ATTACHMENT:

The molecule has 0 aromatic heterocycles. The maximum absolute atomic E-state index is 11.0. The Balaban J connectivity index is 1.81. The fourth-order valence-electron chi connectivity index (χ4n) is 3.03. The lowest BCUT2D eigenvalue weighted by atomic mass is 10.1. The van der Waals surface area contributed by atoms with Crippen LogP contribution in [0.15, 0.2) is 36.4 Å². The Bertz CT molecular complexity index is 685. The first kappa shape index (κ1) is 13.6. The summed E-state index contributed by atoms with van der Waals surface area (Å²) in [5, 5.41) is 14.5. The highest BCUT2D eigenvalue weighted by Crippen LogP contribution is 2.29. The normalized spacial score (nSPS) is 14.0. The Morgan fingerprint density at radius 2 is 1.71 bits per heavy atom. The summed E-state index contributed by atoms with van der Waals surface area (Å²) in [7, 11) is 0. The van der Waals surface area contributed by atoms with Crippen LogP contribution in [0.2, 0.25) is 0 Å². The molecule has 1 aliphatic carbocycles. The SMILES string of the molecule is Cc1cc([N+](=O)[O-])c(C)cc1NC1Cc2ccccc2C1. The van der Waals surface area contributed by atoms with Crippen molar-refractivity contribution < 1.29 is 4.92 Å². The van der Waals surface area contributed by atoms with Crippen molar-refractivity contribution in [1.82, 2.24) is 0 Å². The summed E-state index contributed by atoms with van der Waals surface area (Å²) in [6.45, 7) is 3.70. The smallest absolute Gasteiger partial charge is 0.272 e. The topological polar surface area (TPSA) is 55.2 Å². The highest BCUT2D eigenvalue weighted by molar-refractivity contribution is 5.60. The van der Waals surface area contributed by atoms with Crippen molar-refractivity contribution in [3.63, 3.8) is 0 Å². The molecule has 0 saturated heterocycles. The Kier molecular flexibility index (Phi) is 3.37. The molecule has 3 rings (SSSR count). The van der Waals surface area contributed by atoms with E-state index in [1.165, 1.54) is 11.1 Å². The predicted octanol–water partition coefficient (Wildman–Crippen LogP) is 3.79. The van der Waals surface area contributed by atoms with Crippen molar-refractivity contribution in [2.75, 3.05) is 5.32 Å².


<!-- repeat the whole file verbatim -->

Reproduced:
The molecule has 0 aromatic heterocycles. The maximum absolute atomic E-state index is 11.0. The Balaban J connectivity index is 1.81. The fourth-order valence-electron chi connectivity index (χ4n) is 3.03. The lowest BCUT2D eigenvalue weighted by atomic mass is 10.1. The van der Waals surface area contributed by atoms with Crippen LogP contribution in [0.15, 0.2) is 36.4 Å². The Bertz CT molecular complexity index is 685. The first kappa shape index (κ1) is 13.6. The summed E-state index contributed by atoms with van der Waals surface area (Å²) in [5, 5.41) is 14.5. The highest BCUT2D eigenvalue weighted by Crippen LogP contribution is 2.29. The normalized spacial score (nSPS) is 14.0. The Morgan fingerprint density at radius 2 is 1.71 bits per heavy atom. The summed E-state index contributed by atoms with van der Waals surface area (Å²) in [7, 11) is 0. The van der Waals surface area contributed by atoms with Crippen LogP contribution in [0.2, 0.25) is 0 Å². The molecule has 1 aliphatic carbocycles. The SMILES string of the molecule is Cc1cc([N+](=O)[O-])c(C)cc1NC1Cc2ccccc2C1. The van der Waals surface area contributed by atoms with Crippen molar-refractivity contribution < 1.29 is 4.92 Å². The van der Waals surface area contributed by atoms with Crippen molar-refractivity contribution in [1.82, 2.24) is 0 Å². The summed E-state index contributed by atoms with van der Waals surface area (Å²) in [6.45, 7) is 3.70. The smallest absolute Gasteiger partial charge is 0.272 e. The topological polar surface area (TPSA) is 55.2 Å². The highest BCUT2D eigenvalue weighted by molar-refractivity contribution is 5.60. The van der Waals surface area contributed by atoms with Crippen molar-refractivity contribution in [3.63, 3.8) is 0 Å². The molecule has 0 saturated heterocycles. The Kier molecular flexibility index (Phi) is 3.37. The molecule has 3 rings (SSSR count). The van der Waals surface area contributed by atoms with E-state index in [1.165, 1.54) is 11.1 Å². The predicted octanol–water partition coefficient (Wildman–Crippen LogP) is 3.79. The van der Waals surface area contributed by atoms with Crippen molar-refractivity contribution in [2.75, 3.05) is 5.32 Å².